Not only will the supplier get more of the sale cost themselves but you may be surprised to discover that some things are actually cheaper too. I have bought some things 40% cheaper direct rather than through Amazon. The Amazon model is around convenience rather than having the cheapest prices but it’s easy to forget this and assume everything is an equally good deals when there are no comparisons in front of you. Google’s ‘Shopping’ function has become far more sophisticated and capable of showing you how different options compare. Added multi-purchase deals or bundles that aren’t possible on Amazon can extra value that will make you want to check everything before you click ‘Add to Basket’ on Amazon!

It’s not just Amazon; with supermarkets being one of the only retail outlets open, it is easy to get a little extra retail therapy looking at the books in Sainsbury’s or the children’s toys in Tesco. Generally speaking, these huge companies drive the hardest price from businesses so even if the same book is on sale elsewhere at the same cost, more of the money you spend will be getting back to the publisher and author if you buy from a smaller, local business instead.


A lot of the largest companies have methods of giving back set up. The problem is that not enough people utilise them. For example, when you use your Tesco Clubcard or Nectar card, you can choose to donate your points to charity. Most loyalty cards have this option and there must be millions of points just sitting there on forgotten cards for petrol, toiletries and chain store purchases that could be made useful.

Amazon has a great programme called Amazon Smile ( which remains relatively unknown. It is very simple to set up and once you have, all qualifying purchases count, whether you do them on the desktop or app. Amazon Smile donates to your chosen charity with every purchase, with no extra cost to you. The amount each time is small but with that van going up and down every street, every day, that is a lot of money that could be donated from Amazon’s profits! Last month I switched mine from a large national charity to my children’s school where I know every single penny of the donation will go directly into equipment or events that benefit the children.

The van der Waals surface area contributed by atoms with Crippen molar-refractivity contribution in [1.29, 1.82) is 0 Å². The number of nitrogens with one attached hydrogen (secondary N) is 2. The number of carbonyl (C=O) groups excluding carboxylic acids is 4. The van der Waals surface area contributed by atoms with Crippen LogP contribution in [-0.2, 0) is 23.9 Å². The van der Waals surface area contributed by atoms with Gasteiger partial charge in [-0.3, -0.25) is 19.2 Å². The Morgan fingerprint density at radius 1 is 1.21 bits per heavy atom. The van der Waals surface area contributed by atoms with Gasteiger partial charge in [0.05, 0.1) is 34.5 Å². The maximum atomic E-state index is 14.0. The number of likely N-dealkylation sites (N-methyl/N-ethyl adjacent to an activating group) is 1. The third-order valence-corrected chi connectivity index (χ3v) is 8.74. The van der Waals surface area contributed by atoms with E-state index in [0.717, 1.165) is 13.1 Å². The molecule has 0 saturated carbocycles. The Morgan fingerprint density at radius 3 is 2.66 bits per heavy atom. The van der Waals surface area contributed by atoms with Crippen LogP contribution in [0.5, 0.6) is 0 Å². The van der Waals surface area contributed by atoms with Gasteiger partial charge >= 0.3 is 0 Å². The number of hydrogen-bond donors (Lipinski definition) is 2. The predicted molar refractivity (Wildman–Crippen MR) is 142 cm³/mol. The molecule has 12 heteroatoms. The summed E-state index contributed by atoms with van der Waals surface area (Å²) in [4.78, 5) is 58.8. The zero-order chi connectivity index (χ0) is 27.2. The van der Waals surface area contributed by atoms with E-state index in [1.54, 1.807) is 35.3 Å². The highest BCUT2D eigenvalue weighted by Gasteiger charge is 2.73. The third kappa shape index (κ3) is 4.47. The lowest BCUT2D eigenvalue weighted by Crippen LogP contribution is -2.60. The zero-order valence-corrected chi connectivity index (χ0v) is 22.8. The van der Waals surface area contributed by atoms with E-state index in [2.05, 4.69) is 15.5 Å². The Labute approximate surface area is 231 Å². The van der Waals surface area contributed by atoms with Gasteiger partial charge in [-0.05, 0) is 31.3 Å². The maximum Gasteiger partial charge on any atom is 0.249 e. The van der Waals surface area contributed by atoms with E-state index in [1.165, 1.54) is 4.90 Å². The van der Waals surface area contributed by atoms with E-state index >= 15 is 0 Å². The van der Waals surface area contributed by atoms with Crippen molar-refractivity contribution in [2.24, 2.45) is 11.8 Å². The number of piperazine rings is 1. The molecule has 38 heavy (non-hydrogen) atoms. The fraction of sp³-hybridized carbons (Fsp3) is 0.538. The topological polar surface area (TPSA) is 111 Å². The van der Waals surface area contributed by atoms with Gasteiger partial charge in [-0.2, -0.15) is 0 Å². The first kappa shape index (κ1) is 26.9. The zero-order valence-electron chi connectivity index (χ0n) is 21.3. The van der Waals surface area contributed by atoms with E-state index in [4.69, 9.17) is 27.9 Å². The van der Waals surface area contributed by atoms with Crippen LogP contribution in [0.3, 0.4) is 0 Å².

The biggest network groups work because members become advocates for each other's businesses, listening out for leads that might benefit their peers, even if they have no relevance to their own line of work. If you're a plumber, it makes sense that your customers might ask if you know a carpenter, but listen further to their chat and there might be an opportunity to recommend an estate agent for the house sale they are preparing for, a mechanic for their car concerns, a private tutor for their teenager they are worried about.

Whether you are in an official business network or not, passing on good recommendations helps businesses and customers. If you believe the companies you are recommending are good then it will feel natural, not pushy and you can be helpful to your clients. When they do a good job, it reflects back well on you, plus the chance that somewhere along the line your good deed will come back to you!